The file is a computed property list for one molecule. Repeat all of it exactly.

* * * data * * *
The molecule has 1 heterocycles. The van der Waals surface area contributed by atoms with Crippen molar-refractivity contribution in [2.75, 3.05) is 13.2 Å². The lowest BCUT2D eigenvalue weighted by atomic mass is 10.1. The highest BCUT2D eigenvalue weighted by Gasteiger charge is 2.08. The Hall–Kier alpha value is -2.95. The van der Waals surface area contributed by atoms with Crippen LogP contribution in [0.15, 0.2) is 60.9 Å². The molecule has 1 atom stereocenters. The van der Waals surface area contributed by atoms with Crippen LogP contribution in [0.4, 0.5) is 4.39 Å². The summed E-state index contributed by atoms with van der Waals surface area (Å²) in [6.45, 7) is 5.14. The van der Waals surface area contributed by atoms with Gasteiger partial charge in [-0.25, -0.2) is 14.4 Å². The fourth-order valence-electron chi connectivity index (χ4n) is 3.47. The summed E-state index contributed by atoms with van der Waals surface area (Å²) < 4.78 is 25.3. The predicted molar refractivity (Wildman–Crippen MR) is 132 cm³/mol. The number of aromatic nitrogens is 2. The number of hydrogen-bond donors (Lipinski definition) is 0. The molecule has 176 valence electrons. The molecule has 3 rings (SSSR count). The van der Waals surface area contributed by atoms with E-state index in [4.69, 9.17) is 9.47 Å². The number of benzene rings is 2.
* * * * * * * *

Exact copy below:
The molecule has 1 heterocycles. The van der Waals surface area contributed by atoms with Crippen molar-refractivity contribution in [2.75, 3.05) is 13.2 Å². The lowest BCUT2D eigenvalue weighted by atomic mass is 10.1. The highest BCUT2D eigenvalue weighted by Gasteiger charge is 2.08. The Hall–Kier alpha value is -2.95. The van der Waals surface area contributed by atoms with Crippen LogP contribution in [0.15, 0.2) is 60.9 Å². The molecule has 1 atom stereocenters. The van der Waals surface area contributed by atoms with Crippen LogP contribution in [0.4, 0.5) is 4.39 Å². The summed E-state index contributed by atoms with van der Waals surface area (Å²) in [6.45, 7) is 5.14. The van der Waals surface area contributed by atoms with Gasteiger partial charge in [-0.25, -0.2) is 14.4 Å². The fourth-order valence-electron chi connectivity index (χ4n) is 3.47. The summed E-state index contributed by atoms with van der Waals surface area (Å²) < 4.78 is 25.3. The predicted molar refractivity (Wildman–Crippen MR) is 132 cm³/mol. The number of aromatic nitrogens is 2. The number of hydrogen-bond donors (Lipinski definition) is 0. The molecule has 176 valence electrons. The molecule has 3 rings (SSSR count). The van der Waals surface area contributed by atoms with E-state index in [4.69, 9.17) is 9.47 Å². The number of benzene rings is 2.